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Manned Soyuz Capsule Reaches Space Station

The Soyuz-FG booster rocket with the space capsule Soyuz TMA-14M is launched to the International Space Station from the Russian leased Baikonur cosmodrome, Kazakhstan, in Kazakhstan, early Thursday, July 23, 2015.

A Russian Soyuz capsule has landed at the International Space Station, after a two-month delay following the failure of an unmanned Russian cargo ship.

Officials said the capsule reached the orbiting laboratory Thursday, less than six hours after its launch from the Baikonur base in Kazakhstan. Officials at the U.S. space agency NASA say the Soyuz orbited the Earth four times before docking at the space station.

Launch of the manned mission to the space station was delayed after the April failure of an unmanned cargo freighter that was supposed to deliver supplies to the ISS crew.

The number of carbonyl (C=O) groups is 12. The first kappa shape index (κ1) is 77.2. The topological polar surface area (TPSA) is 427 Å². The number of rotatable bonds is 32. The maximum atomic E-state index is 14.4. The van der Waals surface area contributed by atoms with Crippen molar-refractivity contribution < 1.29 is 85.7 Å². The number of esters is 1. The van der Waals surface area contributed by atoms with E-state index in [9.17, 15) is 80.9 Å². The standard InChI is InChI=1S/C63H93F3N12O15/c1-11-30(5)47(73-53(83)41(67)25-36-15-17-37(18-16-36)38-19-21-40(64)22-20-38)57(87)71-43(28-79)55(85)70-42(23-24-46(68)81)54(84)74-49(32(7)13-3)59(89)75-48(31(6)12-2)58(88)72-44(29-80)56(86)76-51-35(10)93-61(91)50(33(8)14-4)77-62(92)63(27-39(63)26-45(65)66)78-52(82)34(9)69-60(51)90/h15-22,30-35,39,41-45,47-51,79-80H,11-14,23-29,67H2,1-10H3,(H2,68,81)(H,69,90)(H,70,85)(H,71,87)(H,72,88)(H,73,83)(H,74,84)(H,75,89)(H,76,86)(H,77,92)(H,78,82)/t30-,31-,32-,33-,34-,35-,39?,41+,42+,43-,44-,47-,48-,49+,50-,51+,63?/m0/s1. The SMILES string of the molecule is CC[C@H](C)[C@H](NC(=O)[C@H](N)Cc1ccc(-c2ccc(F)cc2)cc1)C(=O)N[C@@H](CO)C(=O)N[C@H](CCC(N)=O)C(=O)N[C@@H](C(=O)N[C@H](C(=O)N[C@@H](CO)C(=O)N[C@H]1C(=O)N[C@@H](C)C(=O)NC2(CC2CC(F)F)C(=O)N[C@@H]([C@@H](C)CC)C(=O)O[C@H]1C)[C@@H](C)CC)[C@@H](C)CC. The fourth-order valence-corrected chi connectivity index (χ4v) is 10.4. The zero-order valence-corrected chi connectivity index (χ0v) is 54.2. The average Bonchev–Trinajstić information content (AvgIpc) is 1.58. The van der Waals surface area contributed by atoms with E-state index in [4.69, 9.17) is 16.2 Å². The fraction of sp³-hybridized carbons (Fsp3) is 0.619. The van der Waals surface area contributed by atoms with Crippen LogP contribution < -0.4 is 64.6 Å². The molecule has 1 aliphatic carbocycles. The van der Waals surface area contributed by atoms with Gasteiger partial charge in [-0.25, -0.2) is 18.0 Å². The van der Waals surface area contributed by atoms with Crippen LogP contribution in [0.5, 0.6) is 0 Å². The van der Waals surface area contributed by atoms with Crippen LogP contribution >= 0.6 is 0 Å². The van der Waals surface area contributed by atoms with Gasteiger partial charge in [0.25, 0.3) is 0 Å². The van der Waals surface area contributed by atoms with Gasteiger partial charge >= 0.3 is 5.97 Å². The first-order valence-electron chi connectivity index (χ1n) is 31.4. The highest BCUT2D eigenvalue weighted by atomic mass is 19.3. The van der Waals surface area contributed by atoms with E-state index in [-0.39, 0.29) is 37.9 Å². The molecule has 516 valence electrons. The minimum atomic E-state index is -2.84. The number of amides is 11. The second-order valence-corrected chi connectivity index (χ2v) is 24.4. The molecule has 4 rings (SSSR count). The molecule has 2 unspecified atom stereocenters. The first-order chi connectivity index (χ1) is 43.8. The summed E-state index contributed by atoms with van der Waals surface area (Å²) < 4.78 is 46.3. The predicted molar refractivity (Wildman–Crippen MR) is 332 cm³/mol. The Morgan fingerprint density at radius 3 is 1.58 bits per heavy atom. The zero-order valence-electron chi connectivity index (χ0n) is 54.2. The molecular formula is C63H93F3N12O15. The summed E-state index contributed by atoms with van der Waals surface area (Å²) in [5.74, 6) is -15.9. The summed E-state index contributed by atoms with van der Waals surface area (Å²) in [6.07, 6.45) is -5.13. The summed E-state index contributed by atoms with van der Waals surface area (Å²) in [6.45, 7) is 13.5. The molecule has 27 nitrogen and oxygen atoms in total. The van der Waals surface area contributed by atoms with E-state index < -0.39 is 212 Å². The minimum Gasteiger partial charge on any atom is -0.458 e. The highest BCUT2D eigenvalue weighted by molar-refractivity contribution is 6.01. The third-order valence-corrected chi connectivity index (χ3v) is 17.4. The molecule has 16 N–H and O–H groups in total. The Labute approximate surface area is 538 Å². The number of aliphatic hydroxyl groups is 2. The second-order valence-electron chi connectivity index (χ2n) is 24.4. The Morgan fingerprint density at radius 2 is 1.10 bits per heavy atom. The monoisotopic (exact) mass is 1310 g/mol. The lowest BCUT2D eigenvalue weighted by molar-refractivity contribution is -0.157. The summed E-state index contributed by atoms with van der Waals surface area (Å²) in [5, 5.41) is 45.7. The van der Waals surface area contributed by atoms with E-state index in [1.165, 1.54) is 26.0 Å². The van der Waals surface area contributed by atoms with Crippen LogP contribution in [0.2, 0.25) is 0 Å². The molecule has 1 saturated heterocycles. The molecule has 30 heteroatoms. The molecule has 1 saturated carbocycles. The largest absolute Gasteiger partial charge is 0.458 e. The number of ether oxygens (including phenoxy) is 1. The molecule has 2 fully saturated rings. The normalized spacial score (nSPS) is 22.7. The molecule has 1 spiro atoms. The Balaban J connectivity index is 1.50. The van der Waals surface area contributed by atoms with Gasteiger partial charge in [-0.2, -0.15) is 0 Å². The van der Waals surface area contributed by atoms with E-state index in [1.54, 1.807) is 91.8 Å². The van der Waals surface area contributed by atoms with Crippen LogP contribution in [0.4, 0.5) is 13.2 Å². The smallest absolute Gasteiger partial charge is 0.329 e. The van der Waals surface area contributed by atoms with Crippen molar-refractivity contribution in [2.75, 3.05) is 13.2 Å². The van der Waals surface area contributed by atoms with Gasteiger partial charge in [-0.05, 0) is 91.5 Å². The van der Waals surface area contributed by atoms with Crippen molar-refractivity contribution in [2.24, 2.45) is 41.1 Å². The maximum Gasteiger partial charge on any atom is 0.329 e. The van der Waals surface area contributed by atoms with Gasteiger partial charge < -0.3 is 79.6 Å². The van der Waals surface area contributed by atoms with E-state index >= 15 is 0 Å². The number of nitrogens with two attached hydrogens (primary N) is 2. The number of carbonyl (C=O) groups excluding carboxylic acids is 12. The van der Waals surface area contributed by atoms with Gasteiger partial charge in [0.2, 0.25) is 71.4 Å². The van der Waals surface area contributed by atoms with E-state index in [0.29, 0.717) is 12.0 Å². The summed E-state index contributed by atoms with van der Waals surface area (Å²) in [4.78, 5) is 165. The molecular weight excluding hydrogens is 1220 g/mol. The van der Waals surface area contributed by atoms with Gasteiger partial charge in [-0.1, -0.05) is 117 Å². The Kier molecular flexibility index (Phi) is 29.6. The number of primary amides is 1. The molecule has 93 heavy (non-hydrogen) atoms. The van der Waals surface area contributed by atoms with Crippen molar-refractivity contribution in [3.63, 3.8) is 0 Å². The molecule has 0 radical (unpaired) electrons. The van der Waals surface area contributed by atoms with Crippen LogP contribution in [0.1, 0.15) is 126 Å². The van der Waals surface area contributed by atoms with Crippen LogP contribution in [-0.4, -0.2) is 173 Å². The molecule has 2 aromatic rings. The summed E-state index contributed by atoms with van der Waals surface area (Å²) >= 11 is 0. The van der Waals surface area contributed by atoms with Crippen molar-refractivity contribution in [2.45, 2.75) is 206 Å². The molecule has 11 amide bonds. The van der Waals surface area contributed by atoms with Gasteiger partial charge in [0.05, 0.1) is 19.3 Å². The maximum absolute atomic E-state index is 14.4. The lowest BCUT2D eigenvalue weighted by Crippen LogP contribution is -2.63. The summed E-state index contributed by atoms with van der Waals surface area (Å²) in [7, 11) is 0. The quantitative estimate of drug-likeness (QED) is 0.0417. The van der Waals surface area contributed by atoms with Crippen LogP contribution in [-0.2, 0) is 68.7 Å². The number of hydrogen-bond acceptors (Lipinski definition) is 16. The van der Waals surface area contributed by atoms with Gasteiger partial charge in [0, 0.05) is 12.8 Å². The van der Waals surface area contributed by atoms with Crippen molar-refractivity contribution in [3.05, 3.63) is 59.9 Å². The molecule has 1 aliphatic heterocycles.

American Kjell Lindgren, Russian Oleg Kononenko, and Japan's Kimiya Yui join two Russians and an American aboard the space station: Gennady Padalka, Mikhail Kornienko, and Scott Kelly. NASA says all six crew members will remain on the space station until December.

Kelly and Kornienko are taking part in the first year-long mission aboard the space station, in an experiment designed to study the effects of long-term space flight on the human body. They are scheduled to return to Earth in March, after 342 days living in space.